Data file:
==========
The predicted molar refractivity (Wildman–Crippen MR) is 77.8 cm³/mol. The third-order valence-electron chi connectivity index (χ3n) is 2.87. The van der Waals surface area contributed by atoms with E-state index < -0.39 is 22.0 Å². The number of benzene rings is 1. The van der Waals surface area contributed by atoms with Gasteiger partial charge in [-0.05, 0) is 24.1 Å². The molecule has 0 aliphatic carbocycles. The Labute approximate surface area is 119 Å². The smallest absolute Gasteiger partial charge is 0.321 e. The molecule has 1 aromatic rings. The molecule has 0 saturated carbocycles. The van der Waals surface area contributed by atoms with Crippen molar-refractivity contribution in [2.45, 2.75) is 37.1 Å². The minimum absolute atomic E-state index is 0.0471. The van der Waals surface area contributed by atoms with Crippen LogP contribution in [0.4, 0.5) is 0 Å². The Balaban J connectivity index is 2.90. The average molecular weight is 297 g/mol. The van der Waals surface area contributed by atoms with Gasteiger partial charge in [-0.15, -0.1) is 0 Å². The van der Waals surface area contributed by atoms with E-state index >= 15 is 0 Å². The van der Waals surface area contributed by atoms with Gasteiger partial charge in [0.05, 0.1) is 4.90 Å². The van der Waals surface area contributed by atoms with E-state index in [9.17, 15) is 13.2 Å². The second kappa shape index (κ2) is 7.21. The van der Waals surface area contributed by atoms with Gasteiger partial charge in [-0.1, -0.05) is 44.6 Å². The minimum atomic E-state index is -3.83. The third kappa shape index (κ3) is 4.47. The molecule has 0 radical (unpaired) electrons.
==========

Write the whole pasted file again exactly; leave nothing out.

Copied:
The predicted molar refractivity (Wildman–Crippen MR) is 77.8 cm³/mol. The third-order valence-electron chi connectivity index (χ3n) is 2.87. The van der Waals surface area contributed by atoms with E-state index < -0.39 is 22.0 Å². The number of benzene rings is 1. The van der Waals surface area contributed by atoms with Gasteiger partial charge in [-0.05, 0) is 24.1 Å². The molecule has 0 aliphatic carbocycles. The Labute approximate surface area is 119 Å². The smallest absolute Gasteiger partial charge is 0.321 e. The molecule has 1 aromatic rings. The molecule has 0 saturated carbocycles. The van der Waals surface area contributed by atoms with Crippen molar-refractivity contribution in [2.45, 2.75) is 37.1 Å². The minimum absolute atomic E-state index is 0.0471. The van der Waals surface area contributed by atoms with Crippen LogP contribution in [0.4, 0.5) is 0 Å². The Balaban J connectivity index is 2.90. The average molecular weight is 297 g/mol. The van der Waals surface area contributed by atoms with Gasteiger partial charge in [-0.15, -0.1) is 0 Å². The van der Waals surface area contributed by atoms with E-state index >= 15 is 0 Å². The van der Waals surface area contributed by atoms with Gasteiger partial charge in [0.05, 0.1) is 4.90 Å². The van der Waals surface area contributed by atoms with E-state index in [9.17, 15) is 13.2 Å². The second kappa shape index (κ2) is 7.21. The van der Waals surface area contributed by atoms with Gasteiger partial charge in [-0.1, -0.05) is 44.6 Å². The minimum atomic E-state index is -3.83. The third kappa shape index (κ3) is 4.47. The molecule has 0 radical (unpaired) electrons.